The Republic of Ireland has voted decisively to overturn the result of the June 2008 referendum on the Lisbon Treaty, with a 20% swing to ‘yes’ producing a two-thirds majority for the ‘yes’ side.
The Lisbon treaty, which updates the structures of the European Union, required approval by referendum for Ireland to ratify, and the treaty could not come into force without all member states ratifying. The June 2008 referendum saw a 53% vote against the treaty. Pressure from Europe and the continuing support of Ireland’s major parties saw Lisbon remain on the agenda, and Ireland’s economic collapse in late 2008 saw support for the treaty increase markedly.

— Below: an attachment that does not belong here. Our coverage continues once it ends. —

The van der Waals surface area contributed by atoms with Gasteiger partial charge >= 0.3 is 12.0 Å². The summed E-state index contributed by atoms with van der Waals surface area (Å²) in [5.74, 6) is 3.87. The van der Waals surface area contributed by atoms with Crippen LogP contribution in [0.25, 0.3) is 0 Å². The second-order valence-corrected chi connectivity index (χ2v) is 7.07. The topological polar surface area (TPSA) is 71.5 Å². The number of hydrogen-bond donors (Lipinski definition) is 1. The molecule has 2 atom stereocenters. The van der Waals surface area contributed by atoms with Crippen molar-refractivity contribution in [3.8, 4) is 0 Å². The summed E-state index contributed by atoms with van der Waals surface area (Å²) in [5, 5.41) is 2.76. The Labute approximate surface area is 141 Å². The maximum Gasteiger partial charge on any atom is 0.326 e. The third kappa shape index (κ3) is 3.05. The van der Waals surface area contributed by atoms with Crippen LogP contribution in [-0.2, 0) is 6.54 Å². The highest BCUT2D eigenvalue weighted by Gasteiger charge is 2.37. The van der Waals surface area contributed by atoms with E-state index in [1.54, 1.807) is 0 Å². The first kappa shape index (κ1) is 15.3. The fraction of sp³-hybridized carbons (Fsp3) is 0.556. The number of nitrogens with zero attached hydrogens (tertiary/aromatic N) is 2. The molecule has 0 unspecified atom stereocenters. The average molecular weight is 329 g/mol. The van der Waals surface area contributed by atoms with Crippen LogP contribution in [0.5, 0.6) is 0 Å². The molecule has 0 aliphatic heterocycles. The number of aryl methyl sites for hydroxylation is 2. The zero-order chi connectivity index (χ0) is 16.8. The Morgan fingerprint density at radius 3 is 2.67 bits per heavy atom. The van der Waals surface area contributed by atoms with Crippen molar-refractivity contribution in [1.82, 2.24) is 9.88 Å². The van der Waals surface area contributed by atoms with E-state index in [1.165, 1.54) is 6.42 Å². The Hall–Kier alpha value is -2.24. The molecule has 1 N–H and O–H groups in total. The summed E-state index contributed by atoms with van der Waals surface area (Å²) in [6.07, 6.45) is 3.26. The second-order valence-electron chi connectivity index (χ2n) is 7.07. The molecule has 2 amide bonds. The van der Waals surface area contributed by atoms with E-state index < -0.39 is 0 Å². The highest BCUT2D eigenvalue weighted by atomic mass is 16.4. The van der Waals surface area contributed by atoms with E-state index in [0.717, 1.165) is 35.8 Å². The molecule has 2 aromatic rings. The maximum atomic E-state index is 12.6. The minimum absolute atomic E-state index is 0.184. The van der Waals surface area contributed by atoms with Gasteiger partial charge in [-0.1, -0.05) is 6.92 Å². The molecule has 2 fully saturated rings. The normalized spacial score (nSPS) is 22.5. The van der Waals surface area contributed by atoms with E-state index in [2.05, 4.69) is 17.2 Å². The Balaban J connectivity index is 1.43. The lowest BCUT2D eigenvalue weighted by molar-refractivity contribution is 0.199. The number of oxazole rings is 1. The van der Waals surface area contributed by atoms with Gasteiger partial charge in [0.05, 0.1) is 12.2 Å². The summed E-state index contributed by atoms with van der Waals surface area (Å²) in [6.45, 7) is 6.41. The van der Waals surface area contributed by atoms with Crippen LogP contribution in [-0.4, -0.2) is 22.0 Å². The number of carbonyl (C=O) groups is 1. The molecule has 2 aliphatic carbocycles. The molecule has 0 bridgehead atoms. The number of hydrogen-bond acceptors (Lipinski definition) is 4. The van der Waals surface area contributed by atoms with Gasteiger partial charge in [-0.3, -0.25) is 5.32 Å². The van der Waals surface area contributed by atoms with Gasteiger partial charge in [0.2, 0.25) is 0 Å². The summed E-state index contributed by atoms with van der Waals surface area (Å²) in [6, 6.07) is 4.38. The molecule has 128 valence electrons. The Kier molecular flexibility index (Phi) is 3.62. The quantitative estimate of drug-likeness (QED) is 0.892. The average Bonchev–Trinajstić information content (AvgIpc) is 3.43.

Yesterday’s referendum produced a result of 67% in favour of the treaty, a swing of 20.5% on the previous referendum. While only ten of Ireland’s 43 constituencies voted ‘yes’ in 2008, all but two voted ‘yes’ yesterday. The two remaining constituencies, Donegal North East and Donegal South West, saw the smallest swings towards ‘yes’ (only about 13% each), while all other constituencie produced swings from 16% to 22%, indicating a remarkable consistency in the shift in favour of the Lisbon treaty.
In addition, there was an increase in turnout from about 53% to 58%, and a 5% increase in turnout was fairly consistent across the country.
I have created maps showing results and turnout levels for the two referendums, and posted them below the fold. Remember, you can download the Google Earth maps of both current Irish constituencies and proposed constituencies for the next election from the Tally Room maps page.